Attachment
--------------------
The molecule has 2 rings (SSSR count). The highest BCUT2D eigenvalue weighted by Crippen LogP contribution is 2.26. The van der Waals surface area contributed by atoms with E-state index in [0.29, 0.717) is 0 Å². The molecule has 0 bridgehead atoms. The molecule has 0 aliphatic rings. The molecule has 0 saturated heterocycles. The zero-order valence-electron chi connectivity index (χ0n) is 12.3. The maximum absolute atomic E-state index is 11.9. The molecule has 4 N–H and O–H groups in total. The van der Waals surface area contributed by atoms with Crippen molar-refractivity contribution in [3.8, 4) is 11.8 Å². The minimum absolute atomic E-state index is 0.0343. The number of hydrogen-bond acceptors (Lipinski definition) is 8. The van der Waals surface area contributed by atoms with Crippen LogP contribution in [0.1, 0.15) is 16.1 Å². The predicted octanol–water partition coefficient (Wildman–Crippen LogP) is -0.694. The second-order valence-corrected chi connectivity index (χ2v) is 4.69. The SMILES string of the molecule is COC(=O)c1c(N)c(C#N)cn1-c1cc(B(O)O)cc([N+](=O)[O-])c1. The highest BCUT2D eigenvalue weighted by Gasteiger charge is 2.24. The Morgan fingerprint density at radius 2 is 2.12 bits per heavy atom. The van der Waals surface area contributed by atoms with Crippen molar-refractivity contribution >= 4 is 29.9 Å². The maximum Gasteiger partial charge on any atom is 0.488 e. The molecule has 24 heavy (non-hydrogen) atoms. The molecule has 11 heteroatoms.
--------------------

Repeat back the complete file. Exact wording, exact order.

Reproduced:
The molecule has 2 rings (SSSR count). The highest BCUT2D eigenvalue weighted by Crippen LogP contribution is 2.26. The van der Waals surface area contributed by atoms with E-state index in [0.29, 0.717) is 0 Å². The molecule has 0 bridgehead atoms. The molecule has 0 aliphatic rings. The molecule has 0 saturated heterocycles. The zero-order valence-electron chi connectivity index (χ0n) is 12.3. The maximum absolute atomic E-state index is 11.9. The molecule has 4 N–H and O–H groups in total. The van der Waals surface area contributed by atoms with Crippen molar-refractivity contribution in [3.8, 4) is 11.8 Å². The minimum absolute atomic E-state index is 0.0343. The number of hydrogen-bond acceptors (Lipinski definition) is 8. The van der Waals surface area contributed by atoms with Crippen LogP contribution in [0.1, 0.15) is 16.1 Å². The predicted octanol–water partition coefficient (Wildman–Crippen LogP) is -0.694. The second-order valence-corrected chi connectivity index (χ2v) is 4.69. The SMILES string of the molecule is COC(=O)c1c(N)c(C#N)cn1-c1cc(B(O)O)cc([N+](=O)[O-])c1. The highest BCUT2D eigenvalue weighted by Gasteiger charge is 2.24. The Morgan fingerprint density at radius 2 is 2.12 bits per heavy atom. The van der Waals surface area contributed by atoms with Crippen molar-refractivity contribution >= 4 is 29.9 Å². The maximum Gasteiger partial charge on any atom is 0.488 e. The molecule has 24 heavy (non-hydrogen) atoms. The molecule has 11 heteroatoms.